Besides the model-generated data, I will also cover alternative data sources, especially those featuring machine learning. A recent study intergrates multiple machine learning algorithms and predictor variables (i.e., satellite data, meteorological variables, land-use variables, chemical transport model predictions, reanalysis datasets, etc.) to estimate daily PM2.5 at a resolution of 1km * 1km across the contiguous United States.

  • Coverage: Contiguous United States

  • Temporal resolution: Daily

  • Spatial resolution: 1km * 1km

  • Variables: PM2.5

  • Qian Di et al. An ensemble-based model of PM2.5 concentration across the contiguous United States with high spatiotemporal resolution. Environment International 2019; 130: 104909. link.

  • A Patrick Behrer and David Lobell. Higher levels of no-till agriculture associated with lower PM2.5 in the Corn Belt. Environmental Research Letters 2022; 17: 094012. Link.

Natural disaster data

This collection includes data on but not limited to storms, wildfires, floods, hurricanes, hail, tornado, etc.

EM-DAT: A complete dataset for disasters

This database documents a long list of many disasters globally, including natural disasters, technological disaster (i.e., transport accident, industrial accident, etc.), and complex disaster (i.e., famine).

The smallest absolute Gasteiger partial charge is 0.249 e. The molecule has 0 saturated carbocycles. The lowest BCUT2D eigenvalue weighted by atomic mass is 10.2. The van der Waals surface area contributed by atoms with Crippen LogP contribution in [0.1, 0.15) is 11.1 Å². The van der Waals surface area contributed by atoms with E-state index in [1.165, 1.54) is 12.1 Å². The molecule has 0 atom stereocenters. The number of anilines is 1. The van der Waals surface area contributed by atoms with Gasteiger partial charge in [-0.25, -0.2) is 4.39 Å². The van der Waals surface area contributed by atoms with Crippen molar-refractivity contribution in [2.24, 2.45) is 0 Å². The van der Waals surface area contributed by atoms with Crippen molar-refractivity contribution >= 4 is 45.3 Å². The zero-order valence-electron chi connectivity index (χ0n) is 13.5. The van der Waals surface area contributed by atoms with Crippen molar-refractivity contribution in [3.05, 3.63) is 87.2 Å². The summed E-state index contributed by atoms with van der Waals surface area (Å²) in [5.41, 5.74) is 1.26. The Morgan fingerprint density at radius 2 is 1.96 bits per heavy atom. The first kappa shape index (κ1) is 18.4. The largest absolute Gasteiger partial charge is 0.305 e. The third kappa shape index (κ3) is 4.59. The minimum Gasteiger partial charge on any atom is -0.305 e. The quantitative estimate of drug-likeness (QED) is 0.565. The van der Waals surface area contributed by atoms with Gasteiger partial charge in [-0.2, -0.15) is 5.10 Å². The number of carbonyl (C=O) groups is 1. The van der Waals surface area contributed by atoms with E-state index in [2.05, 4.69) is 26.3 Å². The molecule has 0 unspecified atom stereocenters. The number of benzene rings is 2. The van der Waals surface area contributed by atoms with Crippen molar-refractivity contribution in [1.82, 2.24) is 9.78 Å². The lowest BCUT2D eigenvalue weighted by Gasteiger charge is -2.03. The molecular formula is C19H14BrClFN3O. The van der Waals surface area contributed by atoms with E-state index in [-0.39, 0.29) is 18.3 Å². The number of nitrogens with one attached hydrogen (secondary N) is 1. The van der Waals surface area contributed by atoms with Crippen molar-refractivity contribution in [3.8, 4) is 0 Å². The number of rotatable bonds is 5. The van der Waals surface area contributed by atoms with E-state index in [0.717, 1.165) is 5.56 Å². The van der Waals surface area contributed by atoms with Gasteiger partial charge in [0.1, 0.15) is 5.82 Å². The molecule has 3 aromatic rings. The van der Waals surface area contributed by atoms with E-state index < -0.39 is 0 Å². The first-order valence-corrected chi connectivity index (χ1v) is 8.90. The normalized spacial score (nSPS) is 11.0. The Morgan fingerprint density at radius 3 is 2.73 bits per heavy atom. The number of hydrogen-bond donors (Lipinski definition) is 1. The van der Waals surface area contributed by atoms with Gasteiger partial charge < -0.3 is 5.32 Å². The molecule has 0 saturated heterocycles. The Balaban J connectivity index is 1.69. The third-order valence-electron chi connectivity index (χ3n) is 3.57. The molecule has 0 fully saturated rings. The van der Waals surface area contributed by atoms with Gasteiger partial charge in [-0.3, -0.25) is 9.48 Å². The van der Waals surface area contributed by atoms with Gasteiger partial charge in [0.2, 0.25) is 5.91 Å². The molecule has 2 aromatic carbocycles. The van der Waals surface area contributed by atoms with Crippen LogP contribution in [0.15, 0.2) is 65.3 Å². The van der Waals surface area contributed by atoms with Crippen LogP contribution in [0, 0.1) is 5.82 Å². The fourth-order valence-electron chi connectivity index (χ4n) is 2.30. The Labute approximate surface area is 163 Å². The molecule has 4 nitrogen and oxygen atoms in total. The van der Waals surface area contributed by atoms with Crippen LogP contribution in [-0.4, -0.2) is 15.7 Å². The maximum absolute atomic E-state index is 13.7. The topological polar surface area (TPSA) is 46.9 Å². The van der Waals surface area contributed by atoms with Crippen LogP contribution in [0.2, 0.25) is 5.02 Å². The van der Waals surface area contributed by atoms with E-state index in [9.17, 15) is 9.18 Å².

The database has several levels of data entry. The disaster level records general information about the disaster, including its type (i.e., earthquake, storm, flood, etc.) and group (i.e., geophysical, meteorological, hydrological, etc.). The county-level provides information on the specific location of the disaster and the temporal information (i.e., starting and ending date) as well as the magnitude scale of the disaster. Level three data provide the source of information, human impact, and economic impacts.

Note that the disasters are collected into the database if they meet one of the following criteria:

  • Deaths: 10 or more people deaths

  • Affected: 100 or more people affected/injured/homeless.

  • Declaration/international appeal: Declaration by the country of a state of emergency and/or an appeal for international assistance.

The dataset is publically assessable. But you need to first register an account on the website.

NOAA NCEI Storm Events Database

The Storm Events Database covers overall 48 disasters (mostly storms) spanning from January 1950 to January 2022, as entered by NOAA’s National Weather Service (NWS). More importantly, it also covers the damages caused by the disaster, such as deaths, injuries, damages on property and a lot of others. Refer to the Database Details page for more information.

  • Coverage: US
  • Time period: Jan 1950 to Jan 2022 (regularly updated)

Related Reference

  • Deryugina, T., & Marx, B. 2021. Is the Supply of Charitable Donations Fixed? Evidence from Deadly Tornadoes. American Economic Review: Insights. Link.

International Best Track Archive for Climate Stewardship (IBTrACS)

IBTrACS is the most complete global collection of tropical cyclones available. It creates a unified, publicly available, best-track dataset that improves inter-agency comparisons. IBTrACS was developed collaboratively with all the World Meteorological Organization (WMO) Regional Specialized Meteorological Centres, as well as other organizations and individuals from around the world, and is maintained by NOAA.